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Tuesday, 6 November 1973
Page: 1538

Senator James McClelland (NEW SOUTH WALES) - I freely concede that Senator Hannan has always disapproved of the sentiments of Mr Lynch to which I have adverted today. We on this side of the chamber know, even though we do not attend the Caucus meetings of the Opposition, that the Opposition has its rabid wing and its moderate wing. What we would like some guidance on at the moment is which tendency is on the up and up at the moment and which is suffering some eclipse. For instance, if I might cite him again, Mr Lynch has made statements as to the general approach of his Party and the previous Government on this matter of industrial relations. He said:

Basically, the philosophy of the current and previous governments in relation to organisations registered under the Conciliation and Arbitration Act is that they are voluntary organisations and the government should not interfere in their affairs unless it can be demonstrated that there are or are likely to be dishonest practices which would prejudice the rights of members or groups of members.

It could not have been said more eloquently if we had said it ourselves. That is a principle to which we also assent. As I had occasion to remark when discussing this Bill on a previous occasion, we have some grounds for hoping, on reading the speeches in the other place of Mr Malcolm Fraser, that this moderate approach is beginning to take root among the Opposition and that it is beginning io dawn on it that union bashing and vilification and wild frenzied talk about anything to do with unions may be unproductive. It certainly is not much of a contribution to industrial peace. It appeared that with a man who has not been notably libertarian, in the view of those on this side of the chamber- I refer to Mr Malcolm Fraser, who has never struck us as much of a left winger- we had reason to hope, on reading what he said in the other place, that this moderate view was beginning to be in the ascendancy in the Opposition ranks. Before we complete the debate on this matter I should like some guidance, preferably from an authoritative man such as Senator Greenwood, as to whether the principle enunciated by Mr Lynch is totally disowned by the Opposition today and whether we can hope that this enlightened view of industrial relations will be the view which will guide the Opposition in the future.

Senator MULVIHILL(New South Wales (4.26)- I wish to have information on one other question. It also relates to the wisdom of Mr Malcolm Fraser. During his tour of the coalfields he raised the question of union costs. He referred to the extent to which the democractisation of unions could go. He referred also to whether the unions would have to take on additional administrative staff. I am concerned about something along these lines. Senator Hannan pointed out that what he called the takeover union- I prefer to call it the host union- had to participate in a ballot and share the cost. The point I am putting in relation to the cost to the union, although it is a big union, was also advanced by Mr Laurie Short within the last 12 months in conversation with several of us. It related to a small element of an industry which was to be taken under the large union's wing. There is nothing wrong with that. Better service would have been given. It has been said: Why should the Federated Ironworkers Association, with a big membership, have to have a complete ballot and pay the cost when the small union has the most to gain?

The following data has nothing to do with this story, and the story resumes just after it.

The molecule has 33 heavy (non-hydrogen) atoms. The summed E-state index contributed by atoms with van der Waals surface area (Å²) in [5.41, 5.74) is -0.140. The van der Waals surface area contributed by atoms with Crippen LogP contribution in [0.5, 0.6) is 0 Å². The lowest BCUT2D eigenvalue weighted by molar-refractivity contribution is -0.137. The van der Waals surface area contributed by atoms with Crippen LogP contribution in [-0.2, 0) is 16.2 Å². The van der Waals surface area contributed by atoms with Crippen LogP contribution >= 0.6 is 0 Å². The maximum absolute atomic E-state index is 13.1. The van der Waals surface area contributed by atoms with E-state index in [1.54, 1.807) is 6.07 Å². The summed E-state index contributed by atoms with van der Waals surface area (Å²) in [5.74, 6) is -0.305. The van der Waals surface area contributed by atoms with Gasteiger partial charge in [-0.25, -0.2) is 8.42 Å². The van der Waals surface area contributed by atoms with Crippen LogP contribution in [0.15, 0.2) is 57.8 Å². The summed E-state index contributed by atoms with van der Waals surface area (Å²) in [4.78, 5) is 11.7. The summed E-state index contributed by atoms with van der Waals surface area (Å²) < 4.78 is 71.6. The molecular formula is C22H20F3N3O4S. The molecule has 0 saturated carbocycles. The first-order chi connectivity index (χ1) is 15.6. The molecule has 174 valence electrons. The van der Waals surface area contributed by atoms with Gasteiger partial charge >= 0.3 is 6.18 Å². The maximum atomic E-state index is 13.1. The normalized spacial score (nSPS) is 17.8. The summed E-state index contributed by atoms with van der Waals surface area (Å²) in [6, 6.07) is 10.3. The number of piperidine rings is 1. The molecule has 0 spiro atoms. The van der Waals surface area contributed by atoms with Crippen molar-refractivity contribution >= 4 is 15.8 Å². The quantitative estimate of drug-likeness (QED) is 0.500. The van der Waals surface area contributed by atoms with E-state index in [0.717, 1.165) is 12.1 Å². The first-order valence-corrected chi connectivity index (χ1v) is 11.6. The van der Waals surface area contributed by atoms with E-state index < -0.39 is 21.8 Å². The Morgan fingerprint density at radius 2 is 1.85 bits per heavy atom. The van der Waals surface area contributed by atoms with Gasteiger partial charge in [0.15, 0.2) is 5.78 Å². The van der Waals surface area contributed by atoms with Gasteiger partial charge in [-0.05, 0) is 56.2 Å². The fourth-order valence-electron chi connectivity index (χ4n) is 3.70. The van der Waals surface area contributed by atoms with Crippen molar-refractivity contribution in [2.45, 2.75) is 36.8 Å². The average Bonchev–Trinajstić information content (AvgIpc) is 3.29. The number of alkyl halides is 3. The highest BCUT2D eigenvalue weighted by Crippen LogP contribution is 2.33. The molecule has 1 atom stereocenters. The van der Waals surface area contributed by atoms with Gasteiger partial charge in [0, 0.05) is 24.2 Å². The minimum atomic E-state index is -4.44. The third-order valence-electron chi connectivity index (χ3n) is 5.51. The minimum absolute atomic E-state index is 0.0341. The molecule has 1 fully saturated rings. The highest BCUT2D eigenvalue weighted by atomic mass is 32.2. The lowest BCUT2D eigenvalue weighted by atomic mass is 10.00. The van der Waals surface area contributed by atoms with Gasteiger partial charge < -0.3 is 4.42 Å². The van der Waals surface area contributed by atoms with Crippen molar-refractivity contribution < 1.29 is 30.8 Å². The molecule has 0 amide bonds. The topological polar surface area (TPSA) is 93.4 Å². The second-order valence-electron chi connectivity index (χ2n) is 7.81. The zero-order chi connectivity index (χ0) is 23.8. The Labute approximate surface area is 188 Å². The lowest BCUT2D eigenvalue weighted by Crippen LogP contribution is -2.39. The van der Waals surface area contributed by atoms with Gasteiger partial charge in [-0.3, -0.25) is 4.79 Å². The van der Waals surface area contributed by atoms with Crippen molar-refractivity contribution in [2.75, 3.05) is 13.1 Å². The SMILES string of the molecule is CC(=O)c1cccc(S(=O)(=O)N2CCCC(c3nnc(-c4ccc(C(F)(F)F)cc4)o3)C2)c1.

Mr MalcolmFraser realised the point concerning union costs. I wonder what Senator Greenwood and Senator Hannan think about that point. Union costs are becoming astronomical. I feel that Senator James McClelland would be on the same wavelength as I am. The Waterside Workers Federation, within the last 2 years, absorbed 600 unionists from Carrington. When the Federal Council of the Waterside Workers Federation and the Newcastle branch officers of the union said that they would have those unionists, the Waterside Workers Federation certainly did not want to have the cost of a ballot of its entire membership when there was to be an increase of only 600. The other point I wish to make is that the small segments that the Federated Ironworkers Association and the Waterside Workers Federation wanted to absorb, were so insignificant that they would not disturb the balance of power within the large unions. I conclude by saying that I take up Senator Hannan's offensive remark about the takeover union. In most cases that union is giving out more than it is getting by gaining a minute additional membership.

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